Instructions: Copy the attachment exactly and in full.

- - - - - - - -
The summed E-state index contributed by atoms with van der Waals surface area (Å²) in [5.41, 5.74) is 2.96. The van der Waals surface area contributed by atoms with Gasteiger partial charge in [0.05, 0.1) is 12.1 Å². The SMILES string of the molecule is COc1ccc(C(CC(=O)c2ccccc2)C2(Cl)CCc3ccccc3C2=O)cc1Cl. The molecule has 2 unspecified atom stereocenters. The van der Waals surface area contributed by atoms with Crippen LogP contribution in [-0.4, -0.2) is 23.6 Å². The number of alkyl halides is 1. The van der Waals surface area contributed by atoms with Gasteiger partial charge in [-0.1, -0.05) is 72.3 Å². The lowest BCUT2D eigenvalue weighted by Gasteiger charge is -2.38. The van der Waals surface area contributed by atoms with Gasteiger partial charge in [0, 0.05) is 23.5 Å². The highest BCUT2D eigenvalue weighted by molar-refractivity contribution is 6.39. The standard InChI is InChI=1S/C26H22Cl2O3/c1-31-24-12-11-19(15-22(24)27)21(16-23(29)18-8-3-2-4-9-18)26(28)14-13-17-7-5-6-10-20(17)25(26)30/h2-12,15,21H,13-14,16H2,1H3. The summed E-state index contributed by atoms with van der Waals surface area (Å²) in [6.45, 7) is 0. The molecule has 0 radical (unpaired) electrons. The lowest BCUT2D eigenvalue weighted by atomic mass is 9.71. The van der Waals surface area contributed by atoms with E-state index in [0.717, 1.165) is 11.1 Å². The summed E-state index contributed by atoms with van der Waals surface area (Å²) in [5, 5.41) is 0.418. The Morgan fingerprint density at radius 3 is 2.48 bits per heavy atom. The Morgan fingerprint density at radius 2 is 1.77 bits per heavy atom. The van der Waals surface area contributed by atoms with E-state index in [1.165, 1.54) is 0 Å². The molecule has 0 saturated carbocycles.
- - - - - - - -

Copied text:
The summed E-state index contributed by atoms with van der Waals surface area (Å²) in [5.41, 5.74) is 2.96. The van der Waals surface area contributed by atoms with Gasteiger partial charge in [0.05, 0.1) is 12.1 Å². The SMILES string of the molecule is COc1ccc(C(CC(=O)c2ccccc2)C2(Cl)CCc3ccccc3C2=O)cc1Cl. The molecule has 2 unspecified atom stereocenters. The van der Waals surface area contributed by atoms with Crippen LogP contribution in [-0.4, -0.2) is 23.6 Å². The number of alkyl halides is 1. The van der Waals surface area contributed by atoms with Gasteiger partial charge in [-0.1, -0.05) is 72.3 Å². The lowest BCUT2D eigenvalue weighted by Gasteiger charge is -2.38. The van der Waals surface area contributed by atoms with Gasteiger partial charge in [0, 0.05) is 23.5 Å². The highest BCUT2D eigenvalue weighted by molar-refractivity contribution is 6.39. The standard InChI is InChI=1S/C26H22Cl2O3/c1-31-24-12-11-19(15-22(24)27)21(16-23(29)18-8-3-2-4-9-18)26(28)14-13-17-7-5-6-10-20(17)25(26)30/h2-12,15,21H,13-14,16H2,1H3. The summed E-state index contributed by atoms with van der Waals surface area (Å²) in [6.45, 7) is 0. The molecule has 0 radical (unpaired) electrons. The lowest BCUT2D eigenvalue weighted by atomic mass is 9.71. The van der Waals surface area contributed by atoms with E-state index in [0.717, 1.165) is 11.1 Å². The summed E-state index contributed by atoms with van der Waals surface area (Å²) in [5, 5.41) is 0.418. The Morgan fingerprint density at radius 3 is 2.48 bits per heavy atom. The Morgan fingerprint density at radius 2 is 1.77 bits per heavy atom. The van der Waals surface area contributed by atoms with E-state index in [1.165, 1.54) is 0 Å². The molecule has 0 saturated carbocycles.